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Sorrel’s Side Quests: It’s time to rethink copyright in gaming

Every Halloween season, I get the itch to play a new game. Sometimes it's a brand new horror game (this year, we had no shortage of those, such as "Signalis"). Other times, it's a classic I've never played before. This year, I checked out the original "Silent Hill." 

There's just one problem: playing the original "Silent Hill" in 2022 is functionally illegal.

"Silent Hill" was released in 1999 for the original PlayStation, and it's seen very few rereleases since then. The original PlayStation game currently retails for around $200 secondhand, not counting the cost of an original PlayStation and an adapter for modern monitors. Per fansite Silent Hill Memories, the one other release on the PlayStation 3 is no longer available.

So where does that leave "Silent Hill," a certifiable classic and one of the most revered games of its generation? How does one play it legally on modern hardware? The short answer is that you can't, at least not without major stumbling blocks. Emulators, pieces of software that functionally trick your computer into believing it's a different piece of hardware, are an option for the PlayStation. Still, it isn't easy to use them legally.

Emulators require files from original copies of the games they're emulating, and those files can be obtained in two ways. The first way is to dump the files yourself by getting a copy of the game, a disc drive and some specialized software. This can be wildly expensive, and technically, it constitutes breaking the game's digital rights management system, which is strictly illegal in the U.S. 

Although, as far as my research has indicated, no one has ever gotten into legal trouble for dumping files for personal use.

The dramatically more popular and accessible way to use an emulator is to find an archive of game files and download them from someone else. To be completely clear, this is piracy, and it is distinctly illegal. Meaning the only legal way to play a game like "Silent Hill" is to find a secondhand copy (which will only become more expensive over time) and a secondhand console.

It's worth noting that in all this secondhand purchasing, one party makes absolutely no money: The copyright holder. The people ostensibly being "protected" by this archaic copyright system don't benefit from it in any way. Sony, the company that owns the PlayStation brand, has yet to produce the original PlayStation since 2006. "Silent Hill" developer and publisher Konami certainly doesn't make any money from an eBay transaction between a collector and a consumer. No one involved in the production of either game or console benefits from this incredibly broken system, and neither does the player.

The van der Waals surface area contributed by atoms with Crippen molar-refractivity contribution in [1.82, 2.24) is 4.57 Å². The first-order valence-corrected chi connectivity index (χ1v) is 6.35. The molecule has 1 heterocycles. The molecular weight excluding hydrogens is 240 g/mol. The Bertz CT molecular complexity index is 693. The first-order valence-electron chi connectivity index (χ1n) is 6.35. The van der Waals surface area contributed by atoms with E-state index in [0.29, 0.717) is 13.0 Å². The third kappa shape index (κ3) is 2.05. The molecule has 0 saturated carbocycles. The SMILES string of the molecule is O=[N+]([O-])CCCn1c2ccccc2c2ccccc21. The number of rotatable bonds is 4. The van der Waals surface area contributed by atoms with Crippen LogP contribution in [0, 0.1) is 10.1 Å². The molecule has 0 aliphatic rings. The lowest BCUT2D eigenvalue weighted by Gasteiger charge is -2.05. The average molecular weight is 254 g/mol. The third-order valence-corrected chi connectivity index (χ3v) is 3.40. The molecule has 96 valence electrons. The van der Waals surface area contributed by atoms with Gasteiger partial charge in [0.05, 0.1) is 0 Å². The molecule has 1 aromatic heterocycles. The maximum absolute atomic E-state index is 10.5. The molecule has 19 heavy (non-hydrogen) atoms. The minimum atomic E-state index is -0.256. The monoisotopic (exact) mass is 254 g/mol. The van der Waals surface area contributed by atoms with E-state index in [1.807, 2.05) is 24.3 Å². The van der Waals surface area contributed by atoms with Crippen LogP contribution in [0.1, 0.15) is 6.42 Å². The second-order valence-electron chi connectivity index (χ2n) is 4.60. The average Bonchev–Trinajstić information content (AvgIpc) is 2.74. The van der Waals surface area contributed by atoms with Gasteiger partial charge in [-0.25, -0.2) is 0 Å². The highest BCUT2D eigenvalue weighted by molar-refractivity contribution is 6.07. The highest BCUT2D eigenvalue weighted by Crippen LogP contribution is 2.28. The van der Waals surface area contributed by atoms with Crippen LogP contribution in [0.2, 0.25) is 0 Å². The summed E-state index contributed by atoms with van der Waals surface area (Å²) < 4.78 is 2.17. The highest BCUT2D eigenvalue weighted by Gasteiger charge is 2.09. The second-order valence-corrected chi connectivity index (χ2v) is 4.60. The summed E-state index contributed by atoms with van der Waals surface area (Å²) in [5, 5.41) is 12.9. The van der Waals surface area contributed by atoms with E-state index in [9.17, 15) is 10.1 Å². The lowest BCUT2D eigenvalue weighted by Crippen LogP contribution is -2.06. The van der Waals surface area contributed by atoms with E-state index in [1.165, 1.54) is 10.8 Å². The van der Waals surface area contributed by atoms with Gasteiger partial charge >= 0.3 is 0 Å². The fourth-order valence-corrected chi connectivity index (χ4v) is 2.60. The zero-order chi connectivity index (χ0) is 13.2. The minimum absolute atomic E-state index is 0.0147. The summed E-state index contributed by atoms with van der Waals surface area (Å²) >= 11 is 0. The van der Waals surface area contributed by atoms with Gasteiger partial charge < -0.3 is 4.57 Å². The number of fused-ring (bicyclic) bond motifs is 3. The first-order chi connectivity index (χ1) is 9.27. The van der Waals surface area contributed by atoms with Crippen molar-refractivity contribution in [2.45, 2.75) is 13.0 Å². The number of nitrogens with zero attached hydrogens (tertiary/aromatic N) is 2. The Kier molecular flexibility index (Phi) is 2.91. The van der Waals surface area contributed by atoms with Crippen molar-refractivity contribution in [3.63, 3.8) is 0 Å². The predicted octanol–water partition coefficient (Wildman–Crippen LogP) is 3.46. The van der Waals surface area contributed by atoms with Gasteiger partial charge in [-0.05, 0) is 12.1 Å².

Playing old games is either prohibitively expensive or unambiguously illegal, and nobody benefits from that. What, then, is the solution? The obvious answer is that we must rethink how copyright works in games. If a game can no longer be acquired from the people who own it, then there's no reason it should have to be purchased. 

Gaming moves fast. Hardware enters and exits production quickly, and games enter antiquity in a matter of years. If a game's developers and publishers aren't willing to keep up with that pace and keep their games accessible on the hardware available to consumers, then the copyright ought to lapse within a matter of years. This is, of course, more of a naive fantasy than an attainable reality. Still, in a world where game producers aren't making money from purchasing, the only way to keep that game alive for future players is to put it in their hands, free of charge and free of copyright.

Sorrel Kerr-Jung is a sophomore studying virtual reality game development at Ohio University. Please note that the views and opinions of the columnist do not reflect those of The Post. Do you agree? Tell Sorrel by tweeting her at @sorrelkj.

Sorrel Kerr-Jung

Opinion Writer

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